[Edu-sig] Sticky-note Analogy

kirby urner kirby.urner at gmail.com
Wed May 14 02:49:23 CEST 2008

On Tue, May 13, 2008 at 2:10 PM, Christopher Thoday
<chris at cthoday.uklinux.net> wrote:
>  Would it not be better to describe the differences between C and Python
> variables directly rather than using an analogy?

Sometimes pure analogies are better though because if you talk
too literally in terms of computer memory then what you're giving
are implementation details, not necessarily useful heuristics.

It so happens that C is very much about computer memory (even
conceptually), which tends to erode this distinction.  That's why it's
considered a low level language, Python a high one -- not a moral
distinction about better vs. worse, but a technical one about how
close to the metal (conceptually).

>  In C, a variable is the address of a storage location that contains its
> value. If that value is itself an address then the variable is described as
> a pointer.
>  In Python, a variable is a reference to an object that has a type as well
> as a value.

In C, the conceptual model includes this "wall of memory bricks" (each
brick with an address) that contain data but no awareness of type.

Raw content is all crammed into these bricks as tightly as feasible (holes
unavoidable sometimes).  You can decode the same data as a different
type simply by reading it with a different type of pointer.

When you advance a pointer to a struct, C skips by the right number of
bytes thanks to the type awareness originally provided by struct
declarations in source code.

>  The statement:
>    a= b = c;
>  results in three separate values in C but only one in Python.  The effect
> is the same in both languages provided that c refers to a constant. However,
> if c is a mutable object, such as a list, then changing the value of one
> variable changes them all. Anyone coming to Python from C may be confused by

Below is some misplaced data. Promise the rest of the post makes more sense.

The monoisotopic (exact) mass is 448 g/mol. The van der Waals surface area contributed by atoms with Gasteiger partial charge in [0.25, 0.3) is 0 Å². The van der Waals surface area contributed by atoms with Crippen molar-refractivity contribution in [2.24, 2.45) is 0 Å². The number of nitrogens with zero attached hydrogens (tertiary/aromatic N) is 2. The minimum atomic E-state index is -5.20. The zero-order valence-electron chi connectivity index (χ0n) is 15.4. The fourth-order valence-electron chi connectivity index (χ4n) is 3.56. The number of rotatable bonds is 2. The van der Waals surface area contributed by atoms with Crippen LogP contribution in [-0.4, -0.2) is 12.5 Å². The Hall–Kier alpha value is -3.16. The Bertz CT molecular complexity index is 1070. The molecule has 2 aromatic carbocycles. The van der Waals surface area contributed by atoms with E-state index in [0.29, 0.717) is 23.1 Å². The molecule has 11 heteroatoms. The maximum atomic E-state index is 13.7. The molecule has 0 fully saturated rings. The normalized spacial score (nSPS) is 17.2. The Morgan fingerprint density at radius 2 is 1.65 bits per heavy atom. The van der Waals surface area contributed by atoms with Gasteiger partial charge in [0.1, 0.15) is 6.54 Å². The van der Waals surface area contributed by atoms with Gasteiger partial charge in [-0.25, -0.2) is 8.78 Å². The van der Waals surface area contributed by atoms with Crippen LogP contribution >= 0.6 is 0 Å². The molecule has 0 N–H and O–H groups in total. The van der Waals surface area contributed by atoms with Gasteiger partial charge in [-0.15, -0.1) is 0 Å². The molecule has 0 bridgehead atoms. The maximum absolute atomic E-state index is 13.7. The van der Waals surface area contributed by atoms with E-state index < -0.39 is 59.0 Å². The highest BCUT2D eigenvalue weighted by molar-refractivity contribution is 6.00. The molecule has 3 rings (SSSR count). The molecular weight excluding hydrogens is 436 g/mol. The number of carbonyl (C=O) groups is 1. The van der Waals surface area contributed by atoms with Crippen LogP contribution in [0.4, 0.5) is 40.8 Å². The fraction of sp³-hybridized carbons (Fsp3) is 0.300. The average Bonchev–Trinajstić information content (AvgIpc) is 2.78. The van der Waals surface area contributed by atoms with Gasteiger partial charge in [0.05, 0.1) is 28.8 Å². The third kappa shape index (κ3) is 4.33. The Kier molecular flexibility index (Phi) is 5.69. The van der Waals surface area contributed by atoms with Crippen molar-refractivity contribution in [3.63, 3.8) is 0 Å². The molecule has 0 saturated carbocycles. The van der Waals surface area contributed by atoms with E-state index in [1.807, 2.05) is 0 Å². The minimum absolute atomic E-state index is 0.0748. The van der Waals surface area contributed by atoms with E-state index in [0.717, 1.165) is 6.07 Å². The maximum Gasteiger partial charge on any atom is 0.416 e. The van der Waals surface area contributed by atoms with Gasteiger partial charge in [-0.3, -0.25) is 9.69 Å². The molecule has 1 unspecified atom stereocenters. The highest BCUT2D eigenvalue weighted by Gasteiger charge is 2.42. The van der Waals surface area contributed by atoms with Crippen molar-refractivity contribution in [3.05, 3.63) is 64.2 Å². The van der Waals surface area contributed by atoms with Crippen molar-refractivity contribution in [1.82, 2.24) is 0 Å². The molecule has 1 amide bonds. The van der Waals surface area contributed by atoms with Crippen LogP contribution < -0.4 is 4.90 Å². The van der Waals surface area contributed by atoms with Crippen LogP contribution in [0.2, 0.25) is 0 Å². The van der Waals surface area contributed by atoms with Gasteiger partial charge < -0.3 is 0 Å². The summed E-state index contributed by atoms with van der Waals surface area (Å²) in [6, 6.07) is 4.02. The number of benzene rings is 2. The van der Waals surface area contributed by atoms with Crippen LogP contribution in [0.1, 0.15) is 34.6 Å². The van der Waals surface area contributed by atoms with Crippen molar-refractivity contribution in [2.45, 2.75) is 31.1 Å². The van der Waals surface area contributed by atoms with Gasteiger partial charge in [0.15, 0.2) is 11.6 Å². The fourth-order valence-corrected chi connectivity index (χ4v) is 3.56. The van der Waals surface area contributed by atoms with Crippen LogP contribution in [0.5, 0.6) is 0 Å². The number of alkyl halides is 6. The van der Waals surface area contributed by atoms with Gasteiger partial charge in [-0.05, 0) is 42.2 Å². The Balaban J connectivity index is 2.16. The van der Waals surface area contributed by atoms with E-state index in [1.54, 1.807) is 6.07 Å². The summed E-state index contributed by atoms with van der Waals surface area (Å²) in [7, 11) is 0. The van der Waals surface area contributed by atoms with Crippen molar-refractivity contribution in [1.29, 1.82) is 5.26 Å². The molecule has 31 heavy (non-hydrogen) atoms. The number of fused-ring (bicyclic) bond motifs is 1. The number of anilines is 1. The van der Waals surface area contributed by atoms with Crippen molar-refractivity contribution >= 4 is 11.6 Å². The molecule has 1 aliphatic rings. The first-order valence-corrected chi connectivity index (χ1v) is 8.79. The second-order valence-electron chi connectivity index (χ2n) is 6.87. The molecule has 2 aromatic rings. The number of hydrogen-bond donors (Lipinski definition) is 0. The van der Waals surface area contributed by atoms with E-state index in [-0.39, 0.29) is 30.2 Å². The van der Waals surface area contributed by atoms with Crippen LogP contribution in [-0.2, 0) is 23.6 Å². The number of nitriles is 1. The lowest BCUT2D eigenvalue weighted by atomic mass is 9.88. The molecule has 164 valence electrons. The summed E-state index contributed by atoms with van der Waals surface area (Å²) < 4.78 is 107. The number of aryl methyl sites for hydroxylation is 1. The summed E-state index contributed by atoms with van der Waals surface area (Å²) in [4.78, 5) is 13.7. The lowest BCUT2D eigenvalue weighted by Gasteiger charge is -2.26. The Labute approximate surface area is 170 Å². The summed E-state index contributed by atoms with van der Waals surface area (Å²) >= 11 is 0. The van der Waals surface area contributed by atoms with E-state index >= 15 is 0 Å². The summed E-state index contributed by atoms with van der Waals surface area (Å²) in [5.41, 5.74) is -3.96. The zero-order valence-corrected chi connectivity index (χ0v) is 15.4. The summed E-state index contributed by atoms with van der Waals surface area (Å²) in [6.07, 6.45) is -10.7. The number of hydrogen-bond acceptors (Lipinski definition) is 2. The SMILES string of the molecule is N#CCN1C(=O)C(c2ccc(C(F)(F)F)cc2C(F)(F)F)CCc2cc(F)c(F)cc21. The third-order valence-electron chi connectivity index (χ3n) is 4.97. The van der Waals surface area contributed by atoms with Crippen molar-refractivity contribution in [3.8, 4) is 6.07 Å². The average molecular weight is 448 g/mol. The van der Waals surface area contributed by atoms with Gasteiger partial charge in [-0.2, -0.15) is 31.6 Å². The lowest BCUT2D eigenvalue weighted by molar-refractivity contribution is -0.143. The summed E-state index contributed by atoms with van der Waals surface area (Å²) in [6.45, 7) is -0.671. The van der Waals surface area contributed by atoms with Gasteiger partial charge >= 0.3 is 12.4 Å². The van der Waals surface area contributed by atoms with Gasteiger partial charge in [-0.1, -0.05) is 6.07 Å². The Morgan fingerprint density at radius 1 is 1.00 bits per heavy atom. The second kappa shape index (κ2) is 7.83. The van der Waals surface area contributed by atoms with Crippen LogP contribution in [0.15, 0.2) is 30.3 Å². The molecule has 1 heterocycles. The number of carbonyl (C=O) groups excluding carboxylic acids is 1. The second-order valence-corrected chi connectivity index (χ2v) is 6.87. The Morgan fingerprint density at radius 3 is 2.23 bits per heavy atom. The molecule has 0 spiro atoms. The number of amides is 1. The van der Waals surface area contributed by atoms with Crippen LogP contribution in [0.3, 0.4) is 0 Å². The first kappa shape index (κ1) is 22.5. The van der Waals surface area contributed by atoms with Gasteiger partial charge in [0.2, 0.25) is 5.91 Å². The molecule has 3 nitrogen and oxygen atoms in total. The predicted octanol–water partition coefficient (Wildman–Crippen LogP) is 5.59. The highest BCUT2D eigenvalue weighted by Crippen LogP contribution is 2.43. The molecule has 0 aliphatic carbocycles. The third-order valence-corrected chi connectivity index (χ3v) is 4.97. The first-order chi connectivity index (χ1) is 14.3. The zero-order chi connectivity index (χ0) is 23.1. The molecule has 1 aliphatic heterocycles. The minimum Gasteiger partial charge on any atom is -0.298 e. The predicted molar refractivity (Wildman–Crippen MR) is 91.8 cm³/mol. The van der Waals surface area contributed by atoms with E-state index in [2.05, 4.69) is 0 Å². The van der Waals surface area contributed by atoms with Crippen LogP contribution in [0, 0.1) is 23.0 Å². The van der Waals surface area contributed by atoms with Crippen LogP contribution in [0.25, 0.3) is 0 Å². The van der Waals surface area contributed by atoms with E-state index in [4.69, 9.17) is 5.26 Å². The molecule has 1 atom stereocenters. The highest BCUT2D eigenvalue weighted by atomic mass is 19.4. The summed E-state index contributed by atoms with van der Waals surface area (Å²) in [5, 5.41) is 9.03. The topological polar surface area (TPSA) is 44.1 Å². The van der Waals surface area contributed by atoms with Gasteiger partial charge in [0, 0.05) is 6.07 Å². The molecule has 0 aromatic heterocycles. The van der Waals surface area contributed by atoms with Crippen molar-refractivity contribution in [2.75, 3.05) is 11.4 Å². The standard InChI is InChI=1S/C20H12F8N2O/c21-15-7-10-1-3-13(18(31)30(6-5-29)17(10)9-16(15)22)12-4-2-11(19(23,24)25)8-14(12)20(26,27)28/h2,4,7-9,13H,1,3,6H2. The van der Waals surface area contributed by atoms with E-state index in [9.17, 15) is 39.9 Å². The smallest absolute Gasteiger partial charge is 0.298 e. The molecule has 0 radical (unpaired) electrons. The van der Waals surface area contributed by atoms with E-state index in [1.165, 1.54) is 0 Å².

> this as it is not clearly described in any of the books on Python that I
> have read.

Python names have a many-to-one relationship to objects.  You can
go x = y = z = 8; del y; and still have x and z in the namespace, both
referencing the 8 object.

The fact of 8 being immutable shouldn't be allowed to confuse the
picture of a many-to-one relationship.

Going y = 10 is merely rebinding the name y to a different object,
leaving the others alone.

C has this same many-to-one capability with respect to its pointers,
which may be passed by assignment.


>  When passing an argument to a function, C uses pass-by-value whereas Python
> uses what is in effect pass-by-reference. In order to obtain
> pass-by-reference in C the value must be a pointer. Inside the function the
> pointer must be dereferenced by prefixing it with an asterisk to obtain the
> value.
>  Eur Ing Christopher Thoday
>  Software Engineer

I'd say that in C, type awareness stays with the variables, as the
data bricks know nothing of type, yet the pointers know what they
point to, how many bytes to advance, or to read when dereferenced.

Struct variables also support -> notation, prototypical of dot notation
(historically, structs and struct notation were the basis of the first
object oriented implementation of C, i.e. C++).

You could tell C programmers "everything is a struct in Python,
except structs may include functions, access their own data etc."
Then say "all variables are pointers to structs".  But you have
to be careful to explain this is just an analogy, not a literal
fact about implementation (obviously).

In Python, type awareness resides with the objects, with
namespaces being dictionaries of name:object pairs (many-to

There's no concept of "dumb data" (even 8 is an object) or
addressing bricks per se, although we can get integer ids
for our objects as in id(y).

You can't do much with that id though, except figure out if
another name has the same one (the purpose of "is").

Names are little more than Unicode string literals with top-level
significance, each paired with an object in a dictionary (the

So in C, intelligence about type remains with the variables
(we might say), whereas in Python it remains with the objects,
which are quite introspective.


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